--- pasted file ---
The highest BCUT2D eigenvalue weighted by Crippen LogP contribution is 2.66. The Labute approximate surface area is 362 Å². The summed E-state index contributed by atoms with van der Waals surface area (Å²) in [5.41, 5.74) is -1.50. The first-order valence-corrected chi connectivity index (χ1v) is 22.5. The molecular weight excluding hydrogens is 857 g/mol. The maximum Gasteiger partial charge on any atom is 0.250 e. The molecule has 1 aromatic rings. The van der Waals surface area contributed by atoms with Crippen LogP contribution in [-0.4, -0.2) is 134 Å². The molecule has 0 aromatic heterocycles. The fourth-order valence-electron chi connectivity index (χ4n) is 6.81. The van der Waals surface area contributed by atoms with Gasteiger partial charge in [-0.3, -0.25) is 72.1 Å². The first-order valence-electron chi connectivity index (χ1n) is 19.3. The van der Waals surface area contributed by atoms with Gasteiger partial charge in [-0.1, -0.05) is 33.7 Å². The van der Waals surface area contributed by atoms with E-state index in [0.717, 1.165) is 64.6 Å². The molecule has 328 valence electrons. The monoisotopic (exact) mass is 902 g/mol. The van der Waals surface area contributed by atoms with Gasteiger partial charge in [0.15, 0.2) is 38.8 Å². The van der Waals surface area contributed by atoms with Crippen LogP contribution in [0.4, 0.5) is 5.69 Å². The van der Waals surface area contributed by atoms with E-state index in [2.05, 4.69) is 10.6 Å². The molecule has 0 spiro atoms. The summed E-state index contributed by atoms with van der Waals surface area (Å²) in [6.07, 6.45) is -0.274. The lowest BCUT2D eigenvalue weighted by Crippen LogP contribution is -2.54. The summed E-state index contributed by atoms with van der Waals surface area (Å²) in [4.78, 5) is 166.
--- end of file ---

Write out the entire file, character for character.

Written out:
The highest BCUT2D eigenvalue weighted by Crippen LogP contribution is 2.66. The Labute approximate surface area is 362 Å². The summed E-state index contributed by atoms with van der Waals surface area (Å²) in [5.41, 5.74) is -1.50. The first-order valence-corrected chi connectivity index (χ1v) is 22.5. The molecular weight excluding hydrogens is 857 g/mol. The maximum Gasteiger partial charge on any atom is 0.250 e. The molecule has 1 aromatic rings. The van der Waals surface area contributed by atoms with Crippen LogP contribution in [-0.4, -0.2) is 134 Å². The molecule has 0 aromatic heterocycles. The fourth-order valence-electron chi connectivity index (χ4n) is 6.81. The van der Waals surface area contributed by atoms with Gasteiger partial charge in [-0.3, -0.25) is 72.1 Å². The first-order valence-electron chi connectivity index (χ1n) is 19.3. The van der Waals surface area contributed by atoms with Gasteiger partial charge in [-0.1, -0.05) is 33.7 Å². The van der Waals surface area contributed by atoms with E-state index in [0.717, 1.165) is 64.6 Å². The molecule has 328 valence electrons. The monoisotopic (exact) mass is 902 g/mol. The van der Waals surface area contributed by atoms with Gasteiger partial charge in [0.15, 0.2) is 38.8 Å². The van der Waals surface area contributed by atoms with Crippen LogP contribution in [0.4, 0.5) is 5.69 Å². The van der Waals surface area contributed by atoms with E-state index in [2.05, 4.69) is 10.6 Å². The molecule has 0 spiro atoms. The summed E-state index contributed by atoms with van der Waals surface area (Å²) in [6.07, 6.45) is -0.274. The lowest BCUT2D eigenvalue weighted by Crippen LogP contribution is -2.54. The summed E-state index contributed by atoms with van der Waals surface area (Å²) in [4.78, 5) is 166.